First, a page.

Ransomware and Cyber-Insurance: What It Means for You and Your Company

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“YOUR COMPUTER HAS BEEN LOCKED! All your files and documents have been encrypted. But do not worry, I have not deleted them, yet. You have 24 hours to pay me $500 in Bitcoins to the address shown at left to get the decryption key. This amount will double every 24 hours and one random file will be deleted until payment is received.”

This kind of alarming message has become all too familiar to businesses and other organizations these days. At this moment, someone is probably clicking on a seemingly benign link in a spam email and inadvertently infecting his or her computer and the entire network with malware, rendering files and data inaccessible until the organization pays a ransom to unlock them.

Ransomware attacks are rising dramatically, with the U.S. Justice Department estimating that their number tripled last year to 4,000 every day. Every industry is seeing an increasing threat, with the education and health sectors particularly hard hit.

Academic institutions are especially vulnerable due to their generally smaller IT teams, tight budgets and a high rate of file sharing activity on their networks. Healthcare providers, especially hospitals, make ripe targets because their patient data is critical in life-or-death situations, which could make them more likely to pay the ransom.

If you’re one of the approximately one third of U.S. companies that purchase cyber-insurance to mitigate the costs of a security breach, you may be covered for a ransomware attack. But policies can vary greatly, and it’s important that companies understand the specifics.

Many carriers insure against ransomware attacks as part of “extortion coverage” often included in comprehensive cyber-insurance policies. The payouts generally encompass not only the ransom amount, should the victimized company decide to pay it, but also potential related costs such as a negotiator and experts to stop the intrusion and block future attacks.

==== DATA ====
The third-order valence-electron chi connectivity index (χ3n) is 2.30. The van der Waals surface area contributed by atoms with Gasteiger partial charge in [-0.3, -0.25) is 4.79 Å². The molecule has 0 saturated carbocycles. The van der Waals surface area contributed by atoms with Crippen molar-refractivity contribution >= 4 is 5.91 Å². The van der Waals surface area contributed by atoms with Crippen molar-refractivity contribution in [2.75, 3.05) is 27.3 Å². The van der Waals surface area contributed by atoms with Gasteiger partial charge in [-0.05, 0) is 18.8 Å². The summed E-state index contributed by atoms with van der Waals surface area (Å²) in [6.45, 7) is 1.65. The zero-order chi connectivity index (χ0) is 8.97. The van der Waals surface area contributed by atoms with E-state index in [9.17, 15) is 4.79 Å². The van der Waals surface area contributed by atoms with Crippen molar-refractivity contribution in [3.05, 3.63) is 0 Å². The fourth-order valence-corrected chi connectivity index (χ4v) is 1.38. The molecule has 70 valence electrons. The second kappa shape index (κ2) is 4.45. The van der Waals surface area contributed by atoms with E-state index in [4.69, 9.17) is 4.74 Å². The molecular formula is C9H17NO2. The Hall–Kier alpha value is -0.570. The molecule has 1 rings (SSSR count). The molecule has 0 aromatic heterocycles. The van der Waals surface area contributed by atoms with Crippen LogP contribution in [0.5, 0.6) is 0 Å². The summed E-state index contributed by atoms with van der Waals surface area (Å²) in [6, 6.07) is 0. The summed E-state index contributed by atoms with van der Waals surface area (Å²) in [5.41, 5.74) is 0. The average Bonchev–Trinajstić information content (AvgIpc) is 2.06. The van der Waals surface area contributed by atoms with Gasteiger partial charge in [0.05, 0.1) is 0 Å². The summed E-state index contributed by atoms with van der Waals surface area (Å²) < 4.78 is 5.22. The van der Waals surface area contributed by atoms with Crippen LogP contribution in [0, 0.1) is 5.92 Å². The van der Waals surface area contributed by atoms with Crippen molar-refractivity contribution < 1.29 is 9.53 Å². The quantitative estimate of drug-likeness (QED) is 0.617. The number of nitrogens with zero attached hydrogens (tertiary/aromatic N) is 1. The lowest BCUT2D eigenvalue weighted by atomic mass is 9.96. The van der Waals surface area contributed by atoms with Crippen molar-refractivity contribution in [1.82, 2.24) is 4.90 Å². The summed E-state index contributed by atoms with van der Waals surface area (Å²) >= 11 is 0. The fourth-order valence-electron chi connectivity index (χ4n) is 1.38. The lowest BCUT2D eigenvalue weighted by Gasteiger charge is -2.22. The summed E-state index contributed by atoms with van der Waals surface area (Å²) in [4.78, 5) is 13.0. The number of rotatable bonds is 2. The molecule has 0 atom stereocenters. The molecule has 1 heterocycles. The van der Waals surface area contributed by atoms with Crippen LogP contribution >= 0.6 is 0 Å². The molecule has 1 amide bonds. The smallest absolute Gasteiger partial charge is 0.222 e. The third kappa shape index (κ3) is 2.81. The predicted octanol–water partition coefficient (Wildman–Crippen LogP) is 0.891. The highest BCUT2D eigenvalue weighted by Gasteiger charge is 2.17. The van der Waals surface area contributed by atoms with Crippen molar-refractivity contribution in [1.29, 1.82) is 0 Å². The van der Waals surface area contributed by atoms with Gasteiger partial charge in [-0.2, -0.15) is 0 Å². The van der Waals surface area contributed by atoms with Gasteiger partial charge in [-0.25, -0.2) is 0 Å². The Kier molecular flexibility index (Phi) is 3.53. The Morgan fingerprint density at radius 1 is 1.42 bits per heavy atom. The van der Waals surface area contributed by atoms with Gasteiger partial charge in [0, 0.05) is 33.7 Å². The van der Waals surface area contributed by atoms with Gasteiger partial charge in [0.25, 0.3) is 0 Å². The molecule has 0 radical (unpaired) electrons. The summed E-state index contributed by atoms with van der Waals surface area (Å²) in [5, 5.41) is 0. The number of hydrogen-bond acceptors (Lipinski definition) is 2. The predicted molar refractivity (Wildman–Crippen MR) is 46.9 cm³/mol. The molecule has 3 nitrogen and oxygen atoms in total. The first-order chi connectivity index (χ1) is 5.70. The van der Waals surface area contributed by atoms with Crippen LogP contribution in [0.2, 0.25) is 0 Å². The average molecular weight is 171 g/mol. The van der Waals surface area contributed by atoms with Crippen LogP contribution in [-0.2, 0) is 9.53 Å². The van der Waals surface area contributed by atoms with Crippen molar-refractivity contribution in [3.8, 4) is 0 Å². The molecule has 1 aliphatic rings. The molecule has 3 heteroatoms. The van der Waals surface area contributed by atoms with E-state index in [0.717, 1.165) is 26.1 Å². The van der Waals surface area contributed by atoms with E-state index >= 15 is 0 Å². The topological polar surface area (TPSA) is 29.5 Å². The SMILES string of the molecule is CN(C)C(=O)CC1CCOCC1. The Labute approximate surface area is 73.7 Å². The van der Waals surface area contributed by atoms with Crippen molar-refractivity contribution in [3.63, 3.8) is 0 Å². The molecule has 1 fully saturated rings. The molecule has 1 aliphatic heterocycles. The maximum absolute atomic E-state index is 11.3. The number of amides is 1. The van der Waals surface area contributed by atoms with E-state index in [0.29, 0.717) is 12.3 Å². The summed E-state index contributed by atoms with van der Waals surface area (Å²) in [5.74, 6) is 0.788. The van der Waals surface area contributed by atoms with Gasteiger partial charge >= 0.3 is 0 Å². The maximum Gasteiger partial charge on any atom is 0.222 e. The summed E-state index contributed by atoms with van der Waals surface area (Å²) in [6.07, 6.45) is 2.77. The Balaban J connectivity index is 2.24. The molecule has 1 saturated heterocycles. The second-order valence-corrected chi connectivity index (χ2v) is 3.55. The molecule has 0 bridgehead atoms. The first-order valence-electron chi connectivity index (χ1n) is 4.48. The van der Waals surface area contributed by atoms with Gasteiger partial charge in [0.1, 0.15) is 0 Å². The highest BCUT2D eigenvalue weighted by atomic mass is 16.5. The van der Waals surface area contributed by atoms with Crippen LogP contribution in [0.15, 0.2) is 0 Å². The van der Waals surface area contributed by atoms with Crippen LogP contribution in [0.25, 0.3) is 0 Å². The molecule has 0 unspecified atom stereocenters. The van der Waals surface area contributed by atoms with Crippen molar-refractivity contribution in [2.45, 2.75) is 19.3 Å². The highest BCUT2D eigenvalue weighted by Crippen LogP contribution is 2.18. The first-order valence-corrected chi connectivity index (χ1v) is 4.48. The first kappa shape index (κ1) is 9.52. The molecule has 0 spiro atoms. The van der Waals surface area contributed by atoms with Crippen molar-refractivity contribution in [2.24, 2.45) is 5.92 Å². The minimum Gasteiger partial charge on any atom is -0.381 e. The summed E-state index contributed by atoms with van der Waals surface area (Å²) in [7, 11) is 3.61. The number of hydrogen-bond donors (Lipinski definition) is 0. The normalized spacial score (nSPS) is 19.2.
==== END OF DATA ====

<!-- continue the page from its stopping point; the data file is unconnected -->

Not all policies have extortion coverage, however, so you need to check. For example, if you’re getting cyber-insurance as part of other coverage such as E&O (Errors and Omissions, which protects against liability for problems in performance of professional duties), extortion may or may not be included. Sometimes, you have to request and pay extra for protection against ransomware.

It’s essential to be aware of policy exclusions. If the extortionist is believed to have a connection to the organization – such as a disgruntled former employee or a vendor who wasn’t paid – insurance won’t cover. It has to be a credible, external threat. And, of course, the attack must occur during the policy’s effective period – if it’s detected before or after, you won’t be covered.

It’s also important to know that sublimits – ceilings on the amount of coverage available to cover a specific type of loss – could be lower than the amount of overall coverage. Say you have a $1 million policy: find out what the sublimit is for extortion and determine whether it would be enough to cover not only the ransom (again, if the organization decides to hand it over), but a host of other possible expenses such as forensic investigation, business interruption costs and legal fees. The higher the coverage, the higher the sublimit to cover potentially mushrooming costs.

The first step after being attacked should be to notify the underwriter. In almost all cases, insurers will decline claims they didn’t know about first. But beyond meeting policy requirements, it’s smart to immediately contact the carrier because they deploy breach coaches and other experts to walk you through the process and help make the best decisions on next steps. Understand that if, after consulting with the carrier, you decide to pay the ransom, it will first come out of the organization’s pocket and then be reimbursed.

Recognize that insurance may not cover all costs. For example, a ransomware attack may wreak such severe havoc on a company’s network that it has to replace computer equipment. The company may be on its own for such expenses – anything beyond the ransom itself and associated professional services for responding to the incident.

While cyber-insurance can protect against the damage from ransomware, as with any type of insurance, the best offense is a good defense – in this case, preventing attackers from getting a foothold in the first place.

Since most ransomware attacks start with someone getting tricked into installing malware through a Trojan disguised as a legitimate file, organizations that regularly train employees to be aware of this threat are more likely to be successful in guarding against it.

Given the sharp rise in ransomware attacks, it almost seems inevitable that an organization will be targeted at some point. With the right preventive program and cyber-insurance policy, your company can be protected.

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